The European Space Agency (ESA) is working on a new system to enable easy docking between two spacecraft. maxon motor developed two special drive systems for this purpose. Even though it has been done many times before, the docking manoeuvre between two objects in space is always a delicate and potentially dangerous procedure. The speed is extremely high, about 28 000 km/h in the case of the International Space Station (ISS), and correc-tions are difficult. For example, when the two objects are about to meet, manoeuvring thrusters can no longer be used, since their exhaust plumes can cause damage. To prevent harm, cargo transporters are caught by a robotic arm installed in the ISS and berthed manually. Manned spacecraft on the other hand dock directly in a computer-controlled process.
This type of docking manoeuvre is going to become easier and safer in the future, so the European Space Agency (ESA) has commissioned its industry partners to design a new docking system called International Berthing and Docking Mechanism (IBDM). The mechanism’s first missions will be with the Dream Chaser, a craft that will soon perform cargo flights to the ISS.
Docking energy is absorbed
The IBDM is an androgynous coupling system. This means that the connector is identical on both sides. It consists of a hard inner ring (Hard Capture System) and a soft outer ring (Soft Capture System) that has six degrees of freedom and force sensors. The outer ring first absorbs the docking energy. Then the final airtight connection is made and secured by mechanical hooks which pull the two spacecraft tightly together.
SENER is in charge of developing and installing the Hard Capture System. The company is currently working on the qualification model, which is due for testing in 2020. “The IBDM needs to be used as quickly as possible on a supply flight for the ISS,” says SENER’s Gabriel Ybarra. “One of the next steps would be to use it in NASA’s Lunar Space Station, which is planned to go into orbit around the moon and could serve as a launch point for manned missions to Mars in the future.”
Dual systems for maximum safety
This is a challenging project for the engineers at SENER: “We first needed to fully understand all the requirements set by ESA and NASA, especially with regard to safety, because the docking mechanism can also cope with manned flights,” continues Ybarra. “As well as being lightweight and delivering the required torque, the electrical drives that are used must also be extremely
reliable. This is why SENER has been working with drive specialist maxon for several years.”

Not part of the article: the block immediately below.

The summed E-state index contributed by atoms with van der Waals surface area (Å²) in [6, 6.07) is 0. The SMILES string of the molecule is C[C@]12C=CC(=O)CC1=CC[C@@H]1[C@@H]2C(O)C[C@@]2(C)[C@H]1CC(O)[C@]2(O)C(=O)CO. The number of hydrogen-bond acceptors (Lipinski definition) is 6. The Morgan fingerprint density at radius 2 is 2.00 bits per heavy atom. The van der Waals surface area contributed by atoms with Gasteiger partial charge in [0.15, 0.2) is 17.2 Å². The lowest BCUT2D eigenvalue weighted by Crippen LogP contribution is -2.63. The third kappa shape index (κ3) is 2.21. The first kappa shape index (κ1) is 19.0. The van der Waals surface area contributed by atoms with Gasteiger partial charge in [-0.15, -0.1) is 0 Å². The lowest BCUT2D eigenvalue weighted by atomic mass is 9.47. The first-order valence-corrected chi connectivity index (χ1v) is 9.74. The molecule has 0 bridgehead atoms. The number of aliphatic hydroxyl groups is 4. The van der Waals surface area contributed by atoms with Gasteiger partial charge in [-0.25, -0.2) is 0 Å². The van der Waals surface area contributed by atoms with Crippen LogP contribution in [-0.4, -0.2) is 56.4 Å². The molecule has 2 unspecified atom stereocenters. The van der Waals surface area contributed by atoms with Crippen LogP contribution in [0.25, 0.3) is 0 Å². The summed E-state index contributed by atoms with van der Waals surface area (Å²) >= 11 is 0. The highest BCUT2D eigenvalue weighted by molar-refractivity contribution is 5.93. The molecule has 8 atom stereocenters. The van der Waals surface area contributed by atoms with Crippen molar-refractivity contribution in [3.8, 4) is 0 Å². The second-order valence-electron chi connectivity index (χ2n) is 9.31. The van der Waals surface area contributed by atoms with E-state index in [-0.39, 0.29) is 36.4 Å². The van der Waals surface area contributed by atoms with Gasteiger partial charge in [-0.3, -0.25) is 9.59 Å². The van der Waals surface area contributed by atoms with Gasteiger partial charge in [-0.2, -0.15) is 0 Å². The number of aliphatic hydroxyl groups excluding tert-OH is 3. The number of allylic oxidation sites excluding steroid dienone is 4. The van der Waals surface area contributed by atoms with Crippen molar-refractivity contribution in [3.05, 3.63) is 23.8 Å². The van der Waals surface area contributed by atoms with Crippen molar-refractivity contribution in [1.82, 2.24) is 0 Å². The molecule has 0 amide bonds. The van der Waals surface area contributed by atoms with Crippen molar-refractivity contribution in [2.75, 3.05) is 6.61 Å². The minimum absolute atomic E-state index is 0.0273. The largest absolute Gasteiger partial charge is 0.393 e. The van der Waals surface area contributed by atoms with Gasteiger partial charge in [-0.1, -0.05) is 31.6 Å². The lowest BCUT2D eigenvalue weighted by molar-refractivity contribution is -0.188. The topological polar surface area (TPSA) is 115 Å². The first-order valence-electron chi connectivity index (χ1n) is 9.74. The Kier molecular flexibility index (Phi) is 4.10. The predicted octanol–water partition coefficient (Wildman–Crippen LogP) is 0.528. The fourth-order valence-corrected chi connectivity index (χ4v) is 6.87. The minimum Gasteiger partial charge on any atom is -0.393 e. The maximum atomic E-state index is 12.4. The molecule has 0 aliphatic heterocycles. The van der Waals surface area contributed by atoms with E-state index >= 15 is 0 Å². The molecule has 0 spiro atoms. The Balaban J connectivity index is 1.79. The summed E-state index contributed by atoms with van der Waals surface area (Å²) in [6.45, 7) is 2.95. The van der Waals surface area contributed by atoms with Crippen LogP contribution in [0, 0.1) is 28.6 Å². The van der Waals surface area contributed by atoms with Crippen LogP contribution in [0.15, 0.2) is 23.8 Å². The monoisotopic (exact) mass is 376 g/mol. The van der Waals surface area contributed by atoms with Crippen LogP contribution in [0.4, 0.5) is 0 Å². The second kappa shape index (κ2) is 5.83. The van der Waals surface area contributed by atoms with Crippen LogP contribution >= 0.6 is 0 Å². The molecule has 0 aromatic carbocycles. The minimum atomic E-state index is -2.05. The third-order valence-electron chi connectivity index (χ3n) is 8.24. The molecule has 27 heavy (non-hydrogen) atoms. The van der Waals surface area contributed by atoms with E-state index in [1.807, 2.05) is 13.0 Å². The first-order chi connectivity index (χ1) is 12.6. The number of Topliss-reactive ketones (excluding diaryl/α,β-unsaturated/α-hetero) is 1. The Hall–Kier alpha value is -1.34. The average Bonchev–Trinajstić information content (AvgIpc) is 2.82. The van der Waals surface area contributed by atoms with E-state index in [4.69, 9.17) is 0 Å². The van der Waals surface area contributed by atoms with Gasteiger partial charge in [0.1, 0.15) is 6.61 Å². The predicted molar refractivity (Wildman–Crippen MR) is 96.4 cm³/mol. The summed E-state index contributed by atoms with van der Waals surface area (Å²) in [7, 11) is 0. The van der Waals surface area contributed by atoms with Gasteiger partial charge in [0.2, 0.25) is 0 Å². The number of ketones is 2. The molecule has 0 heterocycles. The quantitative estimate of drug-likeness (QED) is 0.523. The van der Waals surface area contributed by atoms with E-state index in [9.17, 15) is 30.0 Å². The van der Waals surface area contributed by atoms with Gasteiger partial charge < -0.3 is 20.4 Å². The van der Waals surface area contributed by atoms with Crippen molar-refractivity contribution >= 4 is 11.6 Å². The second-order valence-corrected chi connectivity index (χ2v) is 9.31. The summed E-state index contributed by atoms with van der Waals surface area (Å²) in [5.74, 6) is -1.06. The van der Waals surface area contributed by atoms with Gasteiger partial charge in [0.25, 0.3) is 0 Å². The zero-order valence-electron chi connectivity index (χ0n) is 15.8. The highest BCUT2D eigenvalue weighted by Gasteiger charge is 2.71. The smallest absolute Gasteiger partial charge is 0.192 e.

For the hard capture system maxon developed an EC 32 flat motor with two windings and a GPX 22 UP planetary gearhead. There are twelve maxon drive systems powering the locking hooks. Each consists of two brushless EC-4pole 30 motors and a GPX 42 UP gearhead. maxon’s engineers have developed two drives that can be used to execute a huge variety of functions. This first drive consists of two brushless EC-4pole motors and a GPX UP gearhead. Twelve of these actuators power the locking hooks in the IBDM docking mechanism. The second drive combines a flat motor with a planetary gearhead. It is used in eleven places to manage the plug-in connections and the retaining eyes, as well as other ancillary functions. As the IBDM docking mechanism is a flight-critical application, redundant drive systems are required. The backup must function even if the primary drive fails. This is often solved by means of a backup motor that can take over in an emergency. This is the approach used for the locking hook actuator. For the other drive system however, the maxon engineers found a different, unconventional solution: an additionalstator is used instead of an extra motor. The flat motor therefore has two stators and hence two windings, each of which is capable of independently driving the rotor – an ingenuous solution, which guarantees safety while saving space.
Ybarra praises the collaboration with maxon: “The team understands our requirements and is very quick with design modifications. Moreover, both partners have a passion for mechatronic systems. It feels great to be involved in the entire cycle, from design to production and testing. This makes it extremely interesting. And when the system moves for the first time, it’s like watching your children take their first steps.”
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